Alternative Presentation for Radius Cake Activity found in Lesson 10
Items you'll need:
-batch of homemade playdough (link to recipe is below)
-copy of periodic table made on regular copy paper
-uncooked spaghetti noodles (a one-pound box is enough for 20+ students)
Instead of making a cake to build your 3-dimensional graph of the atomic radii of elements 1-49, we suggest you make a base of playdough.
The making of the playdough can be done by your students or by you before your class begins. We used 1 batch of dough per student, but this could be done in groups or as a demonstration. One batch per student is ideal.
There are many available recipes for making homemade playdough. Here is a link to a microwave method we used which worked very well:
This same recipe can also be made on a stovetop surface. The key to success is the necessary stirring as the mixture heats. Either way you make it, microwave or stovetop, the dough will be hot once it forms into a ball. Caution should be taken not to get burned. Coloring the dough is not necessary, but doing so can make it more fun or useful for other activities. We used food coloring but koolaid works, too.
Once the dough is prepared and cooled, knead it on wax paper into a soft mass. Then flatten it into a rectangle about the size of an 8.5 x 11 inch sheet of paper. Keeping it on the wax paper can make clean-up easier. The dough will end up being about 1/2 inch thick.
Now that your dough is ready, you'll need copies of a periodic table. Any in the textbook will work. You'll need one copy per batch of dough. We found that pre-punching a small hole in each element square on the periodic table makes insertion of the spaghetti pieces, done later, much easier. Creating these holes can be done with the point of a pencil or pen. It doesn't really matter where in the square you punch the hole, just being consistent from square to square helps keep things orderly.
Next, lay the copy of the periodic table across the flattened dough. We found the paper to stay put by pressing the periodic table into the dough. If you find the paper to move around, you can anchor the corners into the dough by inserting short pieces of spaghetti through the paper into the dough.
By referring to the atomic radius chart in the book, have your students break sections of the uncooked spaghetti noodles into lengths representing the radius of each element. Note that it's the relative amounts which are important; we're trying to see trends in sizes and being exact in measurements is not really necessary (unless of course, that's an objective you might have with your students!)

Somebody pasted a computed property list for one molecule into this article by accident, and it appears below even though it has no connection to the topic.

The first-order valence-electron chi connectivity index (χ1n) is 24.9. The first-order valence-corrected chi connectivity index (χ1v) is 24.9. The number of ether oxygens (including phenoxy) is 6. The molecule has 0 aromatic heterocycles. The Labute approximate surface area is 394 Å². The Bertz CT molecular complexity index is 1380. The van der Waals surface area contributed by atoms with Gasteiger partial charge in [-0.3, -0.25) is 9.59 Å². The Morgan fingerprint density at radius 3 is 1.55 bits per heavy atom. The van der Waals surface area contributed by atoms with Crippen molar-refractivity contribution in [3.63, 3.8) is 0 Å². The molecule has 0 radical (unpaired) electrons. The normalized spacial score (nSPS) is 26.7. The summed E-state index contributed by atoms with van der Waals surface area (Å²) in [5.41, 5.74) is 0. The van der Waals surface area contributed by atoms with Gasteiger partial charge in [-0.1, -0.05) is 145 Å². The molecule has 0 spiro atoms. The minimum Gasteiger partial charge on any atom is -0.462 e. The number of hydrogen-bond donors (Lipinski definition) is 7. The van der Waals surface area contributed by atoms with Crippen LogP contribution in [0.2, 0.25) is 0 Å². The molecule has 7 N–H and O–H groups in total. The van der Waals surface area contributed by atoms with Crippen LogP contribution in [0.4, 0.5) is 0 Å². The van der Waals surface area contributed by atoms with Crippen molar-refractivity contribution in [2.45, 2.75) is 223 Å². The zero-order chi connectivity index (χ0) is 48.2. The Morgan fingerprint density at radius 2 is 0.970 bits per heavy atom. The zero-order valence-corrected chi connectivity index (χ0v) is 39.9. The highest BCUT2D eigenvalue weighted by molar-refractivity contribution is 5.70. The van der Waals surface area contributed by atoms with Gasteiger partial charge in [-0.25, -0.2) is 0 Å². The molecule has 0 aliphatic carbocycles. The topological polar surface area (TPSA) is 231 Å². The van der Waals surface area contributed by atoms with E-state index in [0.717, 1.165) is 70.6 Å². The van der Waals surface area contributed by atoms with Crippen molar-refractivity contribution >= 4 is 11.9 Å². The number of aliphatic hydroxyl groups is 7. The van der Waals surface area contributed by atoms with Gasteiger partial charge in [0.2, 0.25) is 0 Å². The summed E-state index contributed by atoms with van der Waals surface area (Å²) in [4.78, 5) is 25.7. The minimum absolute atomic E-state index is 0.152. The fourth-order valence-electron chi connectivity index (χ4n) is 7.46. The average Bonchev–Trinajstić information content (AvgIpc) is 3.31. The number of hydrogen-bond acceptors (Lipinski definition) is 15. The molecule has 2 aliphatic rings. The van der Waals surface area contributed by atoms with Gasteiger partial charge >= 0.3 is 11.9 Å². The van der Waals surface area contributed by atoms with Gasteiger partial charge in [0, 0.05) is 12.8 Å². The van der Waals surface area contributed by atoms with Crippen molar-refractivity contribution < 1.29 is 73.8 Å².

As your students continue inserting the spaghetti pieces, they should begin to see how the radius of atoms of elements vary as one goes "down" a family of elements and then "across" a series or period of elements. We found the spaghetti to work very well, better than toothpicks!
See students in action here on youtube: http://youtu.be/9bO5XQRRbvg
Advantages to this approach:
-you don't have to "create" a periodic table on top of the playdough, just use a printed copy.
-you can re-use the playdough again later (bag and refrigerate.) With some classes in the past, we made playdough earlier in the course when discussing atomic numbers and made little models of atoms with appropriate numbers of subatomic particles. These were just temporary models as we balled up the dough and then stored in the fridge.
-you can utilize the process of making the playdough as a lab, too. (Practicing measurement skills, following a procedure, clean up skills.)
-slightly less messy to prepare and then easier to transport once prepared if you have to travel to class site.
-you can't eat the playdough when you're done like you can when using cake. I've heard of some folks using a pudding base, but the periodic table has to be frosted on or done with Twizzlers etc.
-requires microwave oven or stovetop. Even though the microwave makes the playdough faster than the stovetop, 3-4 minutes for 10 students does end up taking almost an hour, so you may need to be prepared for that or just make it beforehand.
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